Connectivity metrics for conservation planning and monitoring

Annika T.H. Keeley, Paul Beier, Jeff S. Jenness

Research output: Contribution to journalReview articlepeer-review

81 Scopus citations


Conservation plans increasingly include goals to maintain a connected network. For example, planners might design a linkage between two conserved areas, or the parties to the Convention on Biological Diversity might set targets for a well-connected system of protected areas for each nation. Here we describe 35 metrics that can quantify connectivity of focal patches or of networks and monitor changes over time in an ecoscape (landscape or seascape). The connectivity metrics fall into four categories: (1) structural connectivity metrics derived from binary maps and species-nonspecific spatial functions, (2) connectivity metrics derived from binary maps and species-specific population sizes and dispersal functions (3) metrics derived from multi-state maps and species responses to those states, and (4) metrics of functional connectivity reflecting observed flow of organisms or genes. We provide a decision tree to select which of these metrics are most appropriate for a given conservation goal and broad ecoscape context. Functional connectivity metrics may be preferred if conservation is focused on particular species or if data are available to parameterize models for a suite of species that represent needs of the focal biota. However, with climate change, ecoscapes need to facilitate movements of all species that need to adapt by shifting their ranges. Because an intact network of relatively natural areas may support movement for many species, structural metrics that consider the human footprint should be used in all coarse filter approximations of functional connectivity in shared ecoscapes.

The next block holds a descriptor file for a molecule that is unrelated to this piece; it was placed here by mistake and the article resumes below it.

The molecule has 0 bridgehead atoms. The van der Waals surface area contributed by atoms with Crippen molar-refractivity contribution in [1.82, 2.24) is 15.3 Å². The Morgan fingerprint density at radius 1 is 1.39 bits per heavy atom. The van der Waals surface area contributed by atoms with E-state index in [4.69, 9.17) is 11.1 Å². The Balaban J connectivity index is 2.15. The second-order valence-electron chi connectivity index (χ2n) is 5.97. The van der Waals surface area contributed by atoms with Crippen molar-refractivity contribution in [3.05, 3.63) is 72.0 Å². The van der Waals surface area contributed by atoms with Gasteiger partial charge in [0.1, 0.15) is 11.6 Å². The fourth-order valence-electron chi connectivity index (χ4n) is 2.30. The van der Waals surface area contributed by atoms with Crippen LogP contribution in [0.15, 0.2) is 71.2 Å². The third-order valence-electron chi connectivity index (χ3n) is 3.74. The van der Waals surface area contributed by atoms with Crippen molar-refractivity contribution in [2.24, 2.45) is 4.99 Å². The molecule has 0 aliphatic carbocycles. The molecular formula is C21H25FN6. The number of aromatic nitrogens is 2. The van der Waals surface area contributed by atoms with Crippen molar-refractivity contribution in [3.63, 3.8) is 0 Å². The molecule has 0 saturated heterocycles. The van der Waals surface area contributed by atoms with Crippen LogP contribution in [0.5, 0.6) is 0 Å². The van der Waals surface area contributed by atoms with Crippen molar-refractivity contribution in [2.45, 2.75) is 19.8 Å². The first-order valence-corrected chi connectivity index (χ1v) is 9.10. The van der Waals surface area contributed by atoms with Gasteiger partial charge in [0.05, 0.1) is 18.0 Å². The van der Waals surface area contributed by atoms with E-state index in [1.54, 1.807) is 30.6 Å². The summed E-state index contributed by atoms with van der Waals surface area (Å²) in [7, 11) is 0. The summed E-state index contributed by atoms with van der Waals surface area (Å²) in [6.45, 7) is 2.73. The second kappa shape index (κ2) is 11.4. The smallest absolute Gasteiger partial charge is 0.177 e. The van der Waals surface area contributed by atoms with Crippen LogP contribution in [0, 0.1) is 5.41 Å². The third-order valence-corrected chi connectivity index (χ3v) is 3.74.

Original languageEnglish (US)
Article number109008
JournalBiological Conservation
StatePublished - Mar 2021


  • Connectivity metric
  • Conservation objective
  • Ecological network
  • Functional connectivity
  • Protected area
  • Structural connectivity

ASJC Scopus subject areas

  • Ecology, Evolution, Behavior and Systematics
  • Nature and Landscape Conservation


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